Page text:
This story broke in the Canadian Press yesterday and is about a doctor who says he fed steroids to certain Montreal Canadiens and Montreal Alouette players beginning around 2001 or so. He said it stopped when the players were traded to western teams.
The teams, however, are saying they know absolutely nothing about this doctor, and of course are denying everything.
I almost decided to make a list of Montreal Canadiens who were moved to western teams in the past years since 2001, but then I said no. No one’s name should be smeared because some crooked doctor who’s now in hot water wants to justify his reputation by saying even the Habs and Alouettes did it, so he’s not so bad after all.
This is all slanderous bullshit. I hate to see this kind of negative publicity, but because this blog is all about the Habs, I feel you should see it if you haven’t already.
It seems like if it’s not one thing it’s another with the Montreal Canadiens.
Montreal professional sports teams deny link to doctor who doped athletes
MONTREAL — Professional sports teams in Montreal are denying any connection with Dr. Maurice Duquette, who has pleaded guilty to charges of doping athletes.
Duquette has been linked to former Canadian cycling champ Genevieve Jeanson who tested positive in July 2005 for the banned substance erythropoietin. She admitted in an interview last year that she had taken the performance-enhancer, better known as EPO, for several years before the test.
Jeanson also has said Duquette administered the EPO for the first time in 1998 when she was 16 years old and suffered from anemia.
The disciplinary committee of the group which represents Quebec’s doctors also said Wednesday it wasn’t comfortable with the sanctions being recommended against Duquette.
An inquiry by the College des Medecins du Quebec recommended the doctor not be allowed to practice for four months and that he not to be permitted to treat athletes in the future.
The doctors’ disciplinary committee described the recommended sanctions as “not being severe enough.”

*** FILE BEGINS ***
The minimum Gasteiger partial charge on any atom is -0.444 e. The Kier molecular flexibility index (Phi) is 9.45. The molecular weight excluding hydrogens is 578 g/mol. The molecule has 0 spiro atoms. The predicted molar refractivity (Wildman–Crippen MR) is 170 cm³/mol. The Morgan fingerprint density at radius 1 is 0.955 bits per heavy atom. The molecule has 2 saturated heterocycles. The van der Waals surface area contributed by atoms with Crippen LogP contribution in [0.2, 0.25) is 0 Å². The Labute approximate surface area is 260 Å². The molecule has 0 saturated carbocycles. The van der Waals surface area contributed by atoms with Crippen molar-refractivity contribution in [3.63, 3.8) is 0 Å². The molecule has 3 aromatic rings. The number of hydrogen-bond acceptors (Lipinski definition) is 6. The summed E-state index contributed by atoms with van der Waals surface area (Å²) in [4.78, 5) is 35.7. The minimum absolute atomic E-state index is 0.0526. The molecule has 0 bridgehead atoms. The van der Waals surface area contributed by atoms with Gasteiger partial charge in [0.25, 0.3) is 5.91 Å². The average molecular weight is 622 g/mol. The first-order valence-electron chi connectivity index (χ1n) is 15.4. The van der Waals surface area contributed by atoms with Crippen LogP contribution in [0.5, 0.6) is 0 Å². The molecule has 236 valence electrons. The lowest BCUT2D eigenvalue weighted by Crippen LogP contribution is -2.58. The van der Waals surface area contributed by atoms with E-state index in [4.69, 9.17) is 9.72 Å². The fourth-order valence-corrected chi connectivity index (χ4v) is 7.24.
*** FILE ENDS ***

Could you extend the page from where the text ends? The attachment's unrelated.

During a disciplinary hearing this week, it was revealed that Duquette admitted in 2001 he acted as an adviser to professional hockey players to help them “maintain their retail value.”
But investigators say he told them the relationship ended when the players were transferred to teams in the West.
No names or other details of Duquette’s relationships with professional teams were released at the two-day hearing.
Donald Beauchamp, a spokesman for the Montreal Canadiens, says he checked inside the hockey organization and nobody knew anything about Duquette.
“We’ve never heard of anything of this nature … we found no information whatsoever,” he told The Canadian Press.
Louis-Philippe Dorais, an official with the Montreal Alouettes, says the team has never communicated with Duquette and its doctors don’t know him “either personally or professionally.”
“We’ve spoken with our medical staff, our managers with the Alouettes and nobody’s been in touch with Dr. Duquette and our organization has no relationship with him,” Dorais said in an interview.
When asked if any players had been in personal contact with Duquette, Dorais said that was beyond the team’s control.
Jacques Prevost, a lawyer involved in Duquette’s inquiry, says the sanctions were negotiated more than four-and-half-years ago after a long list of complaints were filed against the doctor in 2002.
But he said it was up to the disciplinary committee to decide on the final sanctions.
“The goal of any disciplinary action is not to punish the professional but to protect the public,” Prevost said. “It’s not an inquiry into the sports world, it’s an inquiry (into the conduct) of a doctor.”
The disciplinary committee has postponed its decision on sanctions until a later date.
Prevost said he expects further arguments to be presented at that time by all parties involved.